A simple list of the things I was given by locals in one day of walking on the streets of Multan in the Punjab, Pakistan will give you a very clear insight into the generosity at the heart of its culture.
1 Fruit juice
1 Bag of pickles
2 Cups of tea (several more refused due to risk of overdose)
1 Gigantic poppadom
1 Chicken Biryani
1 Bottle of Coke
1 Veggie Samosa (obliged to turn down a second due to being completely stuffed by this point)
2 Tours by motorbike
1 Lift to the railway station
All of the above were provided with smiles and enthusiasm, without the slightest hint of a request on my part.
I’ve been to a lot of friendly places in the world but in Pakistan the friendliness is accompanied by a level of generosity unparalleled in my experience. Hospitality to strangers is seen as an obligation in Islam as well as in the indigenous culture and one that is performed most willingly throughout the country.
People are very aware of what a shit reputation their country has and this adds an extra impetus to the culture of hospitality but should only be seen as an icing on the cake, rather than an explanation for the welcome to strangers. Countless times I’ve been given phone numbers with the sincere plea to call if I had any problems at all. In six weeks I barely paid for a cup of tea as I only had to stop and talk with anyone for one to be provided. On occasion, in places such as Peshawar, I deliberately had to keep walking, offering only a cheery response to numerous greetings in order to avoid having to drink yet another cup.
Couchsurfers reported that it was impossible to make even the slightest contribution for the overwhelming hospitality, in fact it’s an insult to that hospitality to offer to pay for anything. To be honest I encountered such a welcome on the streets that I didn’t feel the need to try Couchsurfing.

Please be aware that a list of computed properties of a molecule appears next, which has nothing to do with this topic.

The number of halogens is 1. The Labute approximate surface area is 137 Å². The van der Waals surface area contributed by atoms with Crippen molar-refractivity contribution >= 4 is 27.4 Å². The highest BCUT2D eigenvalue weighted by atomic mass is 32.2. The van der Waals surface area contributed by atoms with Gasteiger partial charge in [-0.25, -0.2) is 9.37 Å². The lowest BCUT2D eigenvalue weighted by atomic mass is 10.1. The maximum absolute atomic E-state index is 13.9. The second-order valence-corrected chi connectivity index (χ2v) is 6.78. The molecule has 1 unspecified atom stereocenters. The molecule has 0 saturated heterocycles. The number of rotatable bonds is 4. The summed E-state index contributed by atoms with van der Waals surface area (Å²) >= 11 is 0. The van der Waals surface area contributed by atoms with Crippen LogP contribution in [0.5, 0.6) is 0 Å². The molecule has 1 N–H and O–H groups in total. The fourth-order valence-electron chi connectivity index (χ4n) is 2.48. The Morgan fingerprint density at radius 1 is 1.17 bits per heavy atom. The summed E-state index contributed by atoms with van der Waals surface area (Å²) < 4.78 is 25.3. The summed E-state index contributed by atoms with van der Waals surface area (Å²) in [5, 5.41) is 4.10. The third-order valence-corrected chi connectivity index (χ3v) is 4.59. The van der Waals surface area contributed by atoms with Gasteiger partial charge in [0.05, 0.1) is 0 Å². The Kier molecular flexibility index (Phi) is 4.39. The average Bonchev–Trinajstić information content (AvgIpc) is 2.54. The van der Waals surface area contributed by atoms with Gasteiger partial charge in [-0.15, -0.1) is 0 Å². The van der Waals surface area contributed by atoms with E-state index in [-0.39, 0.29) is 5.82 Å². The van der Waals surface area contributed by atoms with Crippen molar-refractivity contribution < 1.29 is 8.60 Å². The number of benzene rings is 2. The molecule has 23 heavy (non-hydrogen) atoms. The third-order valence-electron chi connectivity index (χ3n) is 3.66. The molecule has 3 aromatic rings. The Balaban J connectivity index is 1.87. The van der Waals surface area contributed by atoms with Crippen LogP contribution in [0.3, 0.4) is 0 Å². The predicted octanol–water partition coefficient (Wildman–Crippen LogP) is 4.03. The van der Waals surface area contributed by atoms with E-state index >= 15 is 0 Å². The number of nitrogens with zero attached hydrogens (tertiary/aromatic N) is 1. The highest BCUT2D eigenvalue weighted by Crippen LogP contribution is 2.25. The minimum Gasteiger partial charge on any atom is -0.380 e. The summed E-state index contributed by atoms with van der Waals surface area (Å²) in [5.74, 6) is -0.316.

Even the rickshaw drivers were relatively honest, for God’s sake! Can you believe that? I often made a point of getting in without asking the price just to see how much they would overcharge and no one ever totally took the piss and most of the time it was either the going rate or well within modest tourist tax rates. No rickshaw/tuk tuk driver in the world is living the highlife, snorting coke off porn star’s boobs on the basis of overcharging a few foreigners and Pakistani drivers work long days for basic wages so I am not one to begrudge them a bit of a bonus, especially when the prices are a pittance compared with western rates. On trips to tourist spots or places like Lahore where the concept of a foreign tourist is not quite so alien it was worth haggling but even then this was only ever a brief and painless process.
Some areas of the country with what they refer to as security concerns you may be obliged to have a policeman accompany you. For us independently minded travellers this can seem restrictive and unnecessary but more often than not it was more motivated by the obligations of hospitality than significant concerns about security. Even the very minor risk of something untoward happening to a guest in the country would be a slight on the police’s duty of care. In any event they were always polite and when they spoke enough English it was like having a free guide. Being locals themselves they didn’t inhibit my interactions as people were generally quite happy to chat with them. It wasn’t like having to drag around some government security thug with you that scared everyone off. Admittedly in Multan I did sneak out of the hotel while no one was looking to avoid being provided with security. On the couple of occasions that policemen said I should go back to the hotel to arrange a guard, I replied, “of course I’ll go back right away and sort it out”, then just wandered off to continue chatting to all and sundry in the street which had proved so rewarding. Any unlikely security risk was far outweighed by the health risks posed by the largely open access sewage system in the gloriously ramshackle old city.
No one is going to deny that Pakistan has its problems, least of all Pakistanis themselves, although there is a tendency among some to attribute the blame to outside powers rather than reflect a bit more deeply on home-grown sources. If anything a tourist is more protected from much of the corruption that affects the average person by virtue of being a guest, though I’m not going to say you can trust absolutely everybody to charge you a fair price. What I can promise you is that the majority of your experiences with people will be characterised by the kind of warmth and generosity I have given above, which is a sound basis for the kind of tourist industry the country deserves as it gradually overcomes the kind of problems that have been deemed more newsworthy in recent times, even if there is a serious risk of tea overdose.